During this period, Falls also developed a penchant for soliciting the services of sex workers, a habit that extended to international destinations such as the Philippines, where he engaged in sex tourism. These concerning behaviours culminated in 2008, when Falls faced allegations of sexual harassment, resulting in his departure from his job. 5

Subsequently, Falls adopted a transient lifestyle, traversing various states including Oregon, Indiana, Kentucky, and Texas. Descriptions from individuals who encountered him during this time depict him as “odd and creepy.” In January 2015, he experienced emotional turmoil following revelations about the marital status of a woman he was involved with, compounded by the loss of his mother.

During the investigation, the FBI identified Falls as a suspect in a string of murders targeting sex workers along the Las Vegas strip spanning from 2003 to 2007. Significantly, Falls lived in the nearby locale of Henderson during the period of the killings, coinciding with his employment at Hoover Dam.

Moreover, suspicions arose regarding his potential involvement in a series of unsolved homicides and disappearances of women in the vicinity of Chillicothe, Ohio, where he had been residing at the time of his death.6 Six women had vanished, and four had been found dead in creeks. After Falls was killed, the disappearances abruptly stopped.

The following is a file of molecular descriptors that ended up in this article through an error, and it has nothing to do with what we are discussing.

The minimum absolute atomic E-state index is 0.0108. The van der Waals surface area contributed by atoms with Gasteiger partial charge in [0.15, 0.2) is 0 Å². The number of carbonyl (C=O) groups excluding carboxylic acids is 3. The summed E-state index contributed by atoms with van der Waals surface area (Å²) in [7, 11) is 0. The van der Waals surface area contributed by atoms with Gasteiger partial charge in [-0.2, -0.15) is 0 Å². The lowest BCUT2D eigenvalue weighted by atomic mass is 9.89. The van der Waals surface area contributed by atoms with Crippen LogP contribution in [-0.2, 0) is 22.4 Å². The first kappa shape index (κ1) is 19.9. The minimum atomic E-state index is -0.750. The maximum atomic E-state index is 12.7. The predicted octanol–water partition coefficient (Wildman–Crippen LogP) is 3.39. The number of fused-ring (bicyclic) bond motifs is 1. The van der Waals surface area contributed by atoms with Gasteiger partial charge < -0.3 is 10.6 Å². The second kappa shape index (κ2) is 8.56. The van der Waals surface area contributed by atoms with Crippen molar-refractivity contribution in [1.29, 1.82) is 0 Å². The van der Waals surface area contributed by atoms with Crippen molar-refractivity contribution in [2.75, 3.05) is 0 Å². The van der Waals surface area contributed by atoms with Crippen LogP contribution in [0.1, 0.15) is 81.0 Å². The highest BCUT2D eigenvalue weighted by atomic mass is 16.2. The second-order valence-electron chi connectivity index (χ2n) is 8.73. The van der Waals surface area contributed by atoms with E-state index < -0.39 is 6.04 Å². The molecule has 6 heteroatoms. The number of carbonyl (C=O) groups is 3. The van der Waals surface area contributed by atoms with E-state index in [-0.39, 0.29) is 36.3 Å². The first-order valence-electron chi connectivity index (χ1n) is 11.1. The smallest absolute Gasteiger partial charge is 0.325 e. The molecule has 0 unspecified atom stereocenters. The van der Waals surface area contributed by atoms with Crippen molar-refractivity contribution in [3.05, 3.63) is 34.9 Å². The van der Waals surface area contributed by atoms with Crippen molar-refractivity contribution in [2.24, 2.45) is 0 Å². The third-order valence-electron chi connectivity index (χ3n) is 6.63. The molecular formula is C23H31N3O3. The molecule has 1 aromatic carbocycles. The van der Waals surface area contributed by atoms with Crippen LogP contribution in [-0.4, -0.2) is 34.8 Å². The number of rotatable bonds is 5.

Among the potential victims of Falls are:

Misty Marie Saens, a sex worker, disappeared from Las Vegas on March 12, 2003. Her torso was found wrapped in black plastic bags and cloth near State Route 159, close to State Route 160. She was identified by distinctive tattoos—a hummingbird and an M design.

Jodi Brewer, a sex worker, went missing from Las Vegas in August 2003. Her body was found wrapped in plastic near Interstate 15 in San Bernardino County, California, later that same month.7

Lindsay Harris, a sex worker, disappeared from Las Vegas on May 4, 2005. Her rental car was found abandoned in the south Las Vegas Valley. Approximately three weeks later, detectives discovered only her legs in a grassy field off Interstate 55 near Springfield, Illinois. It wasn’t until three years later that DNA testing confirmed the identity of the legs as belonging to Lindsay.8

Megan Nicole Lancaster, a sex worker, disappeared from Wheelersburg, Ohio, on April 3, 2013. She was expected to return to her parents’ home after running errands that night but never made it. Two days later, her car was discovered abandoned at a fast-food restaurant.

Holly Renee Logan, a sex worker who vanished in Columbus, Ohio, on July 21, 2013. She wasn’t reported missing until December of 2014. Her friend, Jayme Bowen, had vanished from the same area around six months earlier.